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Tumor suppressor genes and their underlying interactions in paclitaxel resistance in cancer therapy



Paclitaxel (PTX) is frequently used in the clinical treatment of solid tumors. But the PTX-resistance is a great obstacle in cancer treatment. Exploration of the mechanisms of drug resistance suggests that tumor suppressor genes (TSGs) play a key role in the response of chemotherapeutic drugs. TSGs, a set of genes that are often inactivated in cancers, can regulate various biological processes. In this study, an overview of the contribution of TSGs to PTX resistance and their underlying relationship in cancers are reported by using GeneMANIA, a web-based tool for gene/protein function prediction.


Using PubMed online database and Google web site, the terms “paclitaxel resistance” or “taxol resistance” or “drug resistance” or “chemotherapy resistance”, and “cancer” or “carcinoma”, and “tumor suppressor genes” or “TSGs” or “negative regulated protein” or “antioncogenes” were searched and analyzed. GeneMANIA data base was used to predict gene/protein interactions and functions.


We identified 22 TSGs involved in PTX resistance, including BRCA1, TP53, PTEN, APC, CDKN1A, CDKN2A, HIN-1, RASSF1, YAP, ING4, PLK2, FBW7, BLU, LZTS1, REST, FADD, PDCD4, TGFBI, ING1, Bax, PinX1 and hEx. The TSGs were found to have direct and indirect relationships with each other, and thus they could contribute to PTX resistance as a group. The varied expression status and regulation function of the TSGs on cell cycle in different cancers might play an important role in PTX resistance.


A further understanding of the roles of tumor suppressor genes in drug resistance is an important step to overcome chemotherapy tolerance. Tumor suppressor gene therapy targets the altered genes and signaling pathways and can be a new strategy to reverse chemotherapy resistance.


Currently, chemotherapy is the main cancer treatment modality, among which paclitaxel (PTX) is a type of cytotoxic agent and widely used in the first line treatment of lung, ovarian, breast, renal cancers and Kaposi’s sarcoma [15]. PTX differs from conventional anti-cancer drugs because it does not affect the DNA or RNA synthesis of tumor cells or cause DNA damage, but interferes with tubulin to stabilize microtubule composition and normal spindle assembly and cell division resulting in cancer cell death [6].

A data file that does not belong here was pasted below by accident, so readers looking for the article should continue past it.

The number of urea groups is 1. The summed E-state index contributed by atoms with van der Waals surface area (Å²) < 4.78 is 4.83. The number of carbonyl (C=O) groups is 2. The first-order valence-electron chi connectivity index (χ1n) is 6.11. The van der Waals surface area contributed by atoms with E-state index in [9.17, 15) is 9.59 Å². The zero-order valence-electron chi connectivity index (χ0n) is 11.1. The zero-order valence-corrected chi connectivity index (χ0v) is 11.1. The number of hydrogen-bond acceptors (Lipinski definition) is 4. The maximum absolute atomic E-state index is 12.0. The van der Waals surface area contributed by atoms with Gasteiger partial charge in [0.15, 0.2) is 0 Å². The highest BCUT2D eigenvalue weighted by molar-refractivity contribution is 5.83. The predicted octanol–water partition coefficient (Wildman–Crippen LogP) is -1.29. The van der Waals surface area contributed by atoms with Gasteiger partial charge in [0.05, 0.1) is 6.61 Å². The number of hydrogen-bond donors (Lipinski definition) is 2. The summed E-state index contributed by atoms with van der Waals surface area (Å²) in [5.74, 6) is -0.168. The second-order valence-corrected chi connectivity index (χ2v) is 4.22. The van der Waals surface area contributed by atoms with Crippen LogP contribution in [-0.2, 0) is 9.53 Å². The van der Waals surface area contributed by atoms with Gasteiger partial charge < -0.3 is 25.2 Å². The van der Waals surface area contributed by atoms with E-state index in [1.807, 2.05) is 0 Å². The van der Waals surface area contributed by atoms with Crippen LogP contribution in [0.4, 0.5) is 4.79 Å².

The clinical use of PTX leads to variable responses in different individuals, and the mechanisms of PTX resistance have not been fully elucidated. Some reports suggested that tumor suppressor genes (TSGs) should be important mediators of drug sensitivity [79]. Normally, these TSGs prevent abnormal cells from surviving. However, when the genes are inactivated or reduce expression, the abnormal cells grow uncontrollably, which may lead to cancer formation [10].

In this study, by the analysis of published reports and GeneMANIA network, we reviewed 21 TSGs and 1 putative TSG that contributed to PTX resistance in cancer and provided an overview of the relationship of TSGs with PTX resistance.

Overall information on the 22 genes related to PTX resistance in cancer

To comprehensively collect all of the TSGs related to PTX resistance, we searched the PubMed online database and google web site, followed by an advanced search using the terms “paclitaxel response” or “paclitaxel sensitive” and “drug resistance” or “chemotherapy resistance,” and “cancer” or “carcinoma,” and “tumor suppressor genes” or “negative regulated protein” or “antioncogene” This search identified 22 TSGs including breast cancer 1 (BRCA1), tumor protein p53 (TP53), phosphatase and tension homolog (PTEN), adenomatous polyposis coli (APC), cyclin-dependent kinase inhibitor 1A (CDKN1A), cyclin-dependent kinase inhibitor 2A (CDKN2A), high in normal-1 (HIN-1), ras association domain-containing protein 1 (RASSF1), yes-associated protein 1 (YAP), inhibitor of growth 4 (ING4), polo-like kinase 2 (PLK2), f-box and WD repeat domain containing 7 (FBW7), zinc finger MYND type containing 10 (BLU), leucine zipper tumor suppressor 1 (LZTS1), re-1 silencing transcription factor (REST), fas-associated death domain protein (FADD), programmed cell death 4 (PDCD4), transforming growth factor-β-induced (TGFBI), inhibitor of growth 1 (ING1), bcl-2-associated X protein (Bax), PIN2/TRF1 interacting telomerase inhibitor 1 (PinX1) and one putative tumor suppressor gene, FERM domain-containing protein 6 (hEx), which contributed to PTX-resistance in cancer. The status, regulation manner, pathway and cancer type involved in PTX-resistance have been summarized, as shown in Table 1.

Table 1 General overview of the 22 TSGs that contribute to PTX-resistance